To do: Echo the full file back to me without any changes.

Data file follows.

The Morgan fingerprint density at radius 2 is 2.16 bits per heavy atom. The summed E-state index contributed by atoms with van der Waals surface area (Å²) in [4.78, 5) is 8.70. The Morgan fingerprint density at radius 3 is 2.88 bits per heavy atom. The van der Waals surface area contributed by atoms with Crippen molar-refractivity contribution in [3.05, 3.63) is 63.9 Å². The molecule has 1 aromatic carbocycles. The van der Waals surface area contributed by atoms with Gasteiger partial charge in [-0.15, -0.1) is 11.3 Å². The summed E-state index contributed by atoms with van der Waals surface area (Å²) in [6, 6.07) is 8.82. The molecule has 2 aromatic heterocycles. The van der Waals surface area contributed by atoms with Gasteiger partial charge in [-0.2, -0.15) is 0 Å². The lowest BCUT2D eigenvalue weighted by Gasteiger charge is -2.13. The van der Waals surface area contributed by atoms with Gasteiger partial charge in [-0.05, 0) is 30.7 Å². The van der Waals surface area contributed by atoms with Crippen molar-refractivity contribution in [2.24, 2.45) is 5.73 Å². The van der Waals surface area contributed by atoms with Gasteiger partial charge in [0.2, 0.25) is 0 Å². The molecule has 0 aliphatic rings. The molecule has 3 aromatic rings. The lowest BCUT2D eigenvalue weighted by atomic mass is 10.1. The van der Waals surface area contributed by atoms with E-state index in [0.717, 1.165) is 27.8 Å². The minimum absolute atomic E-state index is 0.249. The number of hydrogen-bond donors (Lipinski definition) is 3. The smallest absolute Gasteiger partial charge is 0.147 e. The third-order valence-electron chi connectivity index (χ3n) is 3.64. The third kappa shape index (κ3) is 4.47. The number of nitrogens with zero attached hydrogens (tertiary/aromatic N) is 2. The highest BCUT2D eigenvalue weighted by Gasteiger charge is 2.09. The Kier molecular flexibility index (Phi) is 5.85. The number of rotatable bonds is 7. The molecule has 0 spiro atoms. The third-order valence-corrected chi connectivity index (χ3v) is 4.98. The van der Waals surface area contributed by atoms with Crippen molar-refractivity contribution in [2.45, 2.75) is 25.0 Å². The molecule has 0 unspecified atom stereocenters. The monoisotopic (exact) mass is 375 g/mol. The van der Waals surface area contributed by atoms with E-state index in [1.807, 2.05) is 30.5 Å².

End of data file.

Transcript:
The Morgan fingerprint density at radius 2 is 2.16 bits per heavy atom. The summed E-state index contributed by atoms with van der Waals surface area (Å²) in [4.78, 5) is 8.70. The Morgan fingerprint density at radius 3 is 2.88 bits per heavy atom. The van der Waals surface area contributed by atoms with Crippen molar-refractivity contribution in [3.05, 3.63) is 63.9 Å². The molecule has 1 aromatic carbocycles. The van der Waals surface area contributed by atoms with Gasteiger partial charge in [-0.15, -0.1) is 11.3 Å². The summed E-state index contributed by atoms with van der Waals surface area (Å²) in [6, 6.07) is 8.82. The molecule has 2 aromatic heterocycles. The van der Waals surface area contributed by atoms with Gasteiger partial charge in [-0.2, -0.15) is 0 Å². The lowest BCUT2D eigenvalue weighted by Gasteiger charge is -2.13. The van der Waals surface area contributed by atoms with Gasteiger partial charge in [-0.05, 0) is 30.7 Å². The van der Waals surface area contributed by atoms with Crippen molar-refractivity contribution in [2.24, 2.45) is 5.73 Å². The van der Waals surface area contributed by atoms with Gasteiger partial charge in [0.2, 0.25) is 0 Å². The molecule has 0 aliphatic rings. The molecule has 3 aromatic rings. The lowest BCUT2D eigenvalue weighted by atomic mass is 10.1. The van der Waals surface area contributed by atoms with E-state index in [0.717, 1.165) is 27.8 Å². The minimum absolute atomic E-state index is 0.249. The number of hydrogen-bond donors (Lipinski definition) is 3. The smallest absolute Gasteiger partial charge is 0.147 e. The third-order valence-electron chi connectivity index (χ3n) is 3.64. The third kappa shape index (κ3) is 4.47. The number of nitrogens with zero attached hydrogens (tertiary/aromatic N) is 2. The highest BCUT2D eigenvalue weighted by Gasteiger charge is 2.09. The Kier molecular flexibility index (Phi) is 5.85. The number of rotatable bonds is 7. The molecule has 0 spiro atoms. The third-order valence-corrected chi connectivity index (χ3v) is 4.98. The van der Waals surface area contributed by atoms with Crippen molar-refractivity contribution in [2.45, 2.75) is 25.0 Å². The molecule has 0 unspecified atom stereocenters. The monoisotopic (exact) mass is 375 g/mol. The van der Waals surface area contributed by atoms with E-state index in [1.807, 2.05) is 30.5 Å².